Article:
Thursday, July 7, 2016

Poets, Rats, and Public Diplomacy in our all-Security 21st Century World

Below Facebook entry amended

Administration officials have begun a series of briefings.
John Brown As a Cultural Affairs Officer in US Embassy Moscow (1998-2001), I often had the privilege to deal with distinguished Russian intellectuals/artists angered about getting the third degree" from Russian guards at the Embassy's entrance even if they had made an appointment to see an embassy "nekul'turniy attashe" [uncultured attache, not their term; I'm sure you get the irony].

I especially remember my encounter with the important, socially gentle, poet Andrei Voznesensky, who certainly did not intend to share profound thoughts about literature with a minor diplomat, but to get a visa to get to the U.S.

Voznesensky, a sensitive but not naive soul, was politely irritated when he finally made it to my office (where the occasional rats -- yes, the friendly rodents, bound by no national allegiances -- were allowed to enter without security/pesticide checks, despite my few square feet being a space supposedly showing the USA "at its best.")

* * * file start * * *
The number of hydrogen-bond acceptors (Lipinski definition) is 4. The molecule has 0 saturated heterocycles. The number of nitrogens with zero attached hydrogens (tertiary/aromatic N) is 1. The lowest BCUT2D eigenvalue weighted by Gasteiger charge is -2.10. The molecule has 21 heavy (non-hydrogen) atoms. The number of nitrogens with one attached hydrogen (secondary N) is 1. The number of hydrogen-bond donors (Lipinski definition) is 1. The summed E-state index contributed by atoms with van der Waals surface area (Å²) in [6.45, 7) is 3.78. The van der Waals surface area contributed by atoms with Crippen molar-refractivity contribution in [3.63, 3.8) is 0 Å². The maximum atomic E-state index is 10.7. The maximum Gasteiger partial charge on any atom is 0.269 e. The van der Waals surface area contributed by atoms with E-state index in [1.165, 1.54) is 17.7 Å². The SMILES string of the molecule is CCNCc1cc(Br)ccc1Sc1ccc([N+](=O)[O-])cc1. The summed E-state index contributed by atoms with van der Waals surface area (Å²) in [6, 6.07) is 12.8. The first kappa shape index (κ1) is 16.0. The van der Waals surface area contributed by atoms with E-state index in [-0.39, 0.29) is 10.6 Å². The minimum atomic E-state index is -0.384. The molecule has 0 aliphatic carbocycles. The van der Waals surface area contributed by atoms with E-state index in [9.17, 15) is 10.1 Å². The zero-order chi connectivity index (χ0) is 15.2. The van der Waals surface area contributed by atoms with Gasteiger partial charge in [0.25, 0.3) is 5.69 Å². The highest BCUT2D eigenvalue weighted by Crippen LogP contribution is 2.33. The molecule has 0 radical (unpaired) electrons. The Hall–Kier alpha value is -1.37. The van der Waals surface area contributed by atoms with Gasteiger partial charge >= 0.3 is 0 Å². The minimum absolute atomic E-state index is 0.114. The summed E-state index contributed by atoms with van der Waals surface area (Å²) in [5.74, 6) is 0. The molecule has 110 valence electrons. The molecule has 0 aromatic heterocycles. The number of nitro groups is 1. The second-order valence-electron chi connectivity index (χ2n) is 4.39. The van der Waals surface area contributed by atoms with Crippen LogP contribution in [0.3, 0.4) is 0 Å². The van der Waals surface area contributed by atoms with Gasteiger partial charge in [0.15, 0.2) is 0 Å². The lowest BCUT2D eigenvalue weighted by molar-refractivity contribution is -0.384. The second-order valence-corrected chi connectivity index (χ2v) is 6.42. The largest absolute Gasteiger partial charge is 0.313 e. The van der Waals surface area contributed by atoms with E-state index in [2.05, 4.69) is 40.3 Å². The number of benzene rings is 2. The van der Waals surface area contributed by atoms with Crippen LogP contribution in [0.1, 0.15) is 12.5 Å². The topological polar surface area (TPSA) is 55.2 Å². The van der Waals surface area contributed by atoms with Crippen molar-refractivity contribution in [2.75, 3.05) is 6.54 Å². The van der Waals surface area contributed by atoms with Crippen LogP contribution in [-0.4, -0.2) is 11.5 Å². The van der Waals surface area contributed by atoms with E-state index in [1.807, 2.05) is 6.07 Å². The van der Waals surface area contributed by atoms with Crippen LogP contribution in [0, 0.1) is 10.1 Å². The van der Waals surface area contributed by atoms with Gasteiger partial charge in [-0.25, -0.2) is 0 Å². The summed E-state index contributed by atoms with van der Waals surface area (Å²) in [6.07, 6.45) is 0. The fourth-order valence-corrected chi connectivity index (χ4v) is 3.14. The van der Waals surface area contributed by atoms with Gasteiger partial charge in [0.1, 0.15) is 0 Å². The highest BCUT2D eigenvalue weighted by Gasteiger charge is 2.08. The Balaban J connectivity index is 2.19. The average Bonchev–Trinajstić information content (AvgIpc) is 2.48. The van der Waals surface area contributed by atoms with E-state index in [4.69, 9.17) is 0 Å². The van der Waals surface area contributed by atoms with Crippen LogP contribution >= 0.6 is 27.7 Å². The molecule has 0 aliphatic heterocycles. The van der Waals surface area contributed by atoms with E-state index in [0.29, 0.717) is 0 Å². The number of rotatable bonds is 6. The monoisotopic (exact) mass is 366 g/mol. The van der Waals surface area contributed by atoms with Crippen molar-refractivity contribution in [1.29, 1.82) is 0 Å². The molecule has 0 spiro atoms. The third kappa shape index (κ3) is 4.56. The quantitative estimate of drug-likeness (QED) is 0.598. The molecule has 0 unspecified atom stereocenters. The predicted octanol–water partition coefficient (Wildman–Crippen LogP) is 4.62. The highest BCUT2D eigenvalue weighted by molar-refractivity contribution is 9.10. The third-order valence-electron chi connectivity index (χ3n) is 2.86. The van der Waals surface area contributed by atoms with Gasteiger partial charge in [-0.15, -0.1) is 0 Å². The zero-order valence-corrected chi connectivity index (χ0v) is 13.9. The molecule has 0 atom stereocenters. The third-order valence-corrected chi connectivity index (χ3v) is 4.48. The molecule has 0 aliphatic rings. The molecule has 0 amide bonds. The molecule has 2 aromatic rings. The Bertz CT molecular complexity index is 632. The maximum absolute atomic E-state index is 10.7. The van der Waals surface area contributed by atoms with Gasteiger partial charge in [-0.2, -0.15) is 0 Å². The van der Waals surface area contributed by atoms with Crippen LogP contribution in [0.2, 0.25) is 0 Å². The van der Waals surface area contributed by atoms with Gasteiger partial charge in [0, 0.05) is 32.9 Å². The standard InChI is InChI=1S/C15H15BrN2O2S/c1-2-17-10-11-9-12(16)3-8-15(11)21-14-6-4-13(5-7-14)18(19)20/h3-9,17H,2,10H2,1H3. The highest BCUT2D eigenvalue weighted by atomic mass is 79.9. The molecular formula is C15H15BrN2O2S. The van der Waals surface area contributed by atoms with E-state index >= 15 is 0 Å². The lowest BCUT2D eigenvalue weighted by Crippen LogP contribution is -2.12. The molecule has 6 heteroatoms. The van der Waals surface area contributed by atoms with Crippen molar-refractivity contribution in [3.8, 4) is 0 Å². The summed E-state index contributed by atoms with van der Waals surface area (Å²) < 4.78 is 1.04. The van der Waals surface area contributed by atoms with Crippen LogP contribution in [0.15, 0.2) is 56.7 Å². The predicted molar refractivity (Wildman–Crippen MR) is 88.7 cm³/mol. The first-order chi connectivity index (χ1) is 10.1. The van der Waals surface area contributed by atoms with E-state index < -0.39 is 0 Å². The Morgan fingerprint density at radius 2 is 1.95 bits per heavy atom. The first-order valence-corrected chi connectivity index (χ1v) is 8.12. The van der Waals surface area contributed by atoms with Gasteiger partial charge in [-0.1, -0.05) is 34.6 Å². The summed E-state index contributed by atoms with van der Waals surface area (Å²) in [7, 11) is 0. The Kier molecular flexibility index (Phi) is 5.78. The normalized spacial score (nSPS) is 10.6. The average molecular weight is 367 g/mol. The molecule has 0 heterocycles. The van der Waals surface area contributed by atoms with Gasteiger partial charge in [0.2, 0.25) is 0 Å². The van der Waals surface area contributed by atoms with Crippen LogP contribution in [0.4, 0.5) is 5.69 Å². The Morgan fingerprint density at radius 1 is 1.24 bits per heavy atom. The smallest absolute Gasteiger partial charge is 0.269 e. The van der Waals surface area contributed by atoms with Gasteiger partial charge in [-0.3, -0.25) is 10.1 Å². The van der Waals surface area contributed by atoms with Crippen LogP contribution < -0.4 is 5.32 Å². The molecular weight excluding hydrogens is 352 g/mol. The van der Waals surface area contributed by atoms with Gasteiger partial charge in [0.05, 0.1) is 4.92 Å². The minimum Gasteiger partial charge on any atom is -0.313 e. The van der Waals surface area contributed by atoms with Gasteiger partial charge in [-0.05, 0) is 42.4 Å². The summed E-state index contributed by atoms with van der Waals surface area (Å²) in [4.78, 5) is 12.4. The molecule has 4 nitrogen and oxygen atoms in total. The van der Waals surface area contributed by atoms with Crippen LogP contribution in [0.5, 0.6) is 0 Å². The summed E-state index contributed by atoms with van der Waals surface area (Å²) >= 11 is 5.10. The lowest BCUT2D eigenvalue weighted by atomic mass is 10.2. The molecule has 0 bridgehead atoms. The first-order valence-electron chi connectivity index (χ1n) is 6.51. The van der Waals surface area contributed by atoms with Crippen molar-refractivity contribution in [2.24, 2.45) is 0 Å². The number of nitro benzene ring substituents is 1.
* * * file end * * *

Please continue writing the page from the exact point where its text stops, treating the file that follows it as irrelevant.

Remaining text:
I "calmed" the distinguished poet "down" with cups of tea -- and by quoting, in my bad Russian, his verses from memory.

Of course, thanks to America's infinite generosity, Voznesensky eventually got his visa -- Another triumph for USA public diplomacy!

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A question: Who hires Russian guards -- outside and inside the USA Moscow Embassy?

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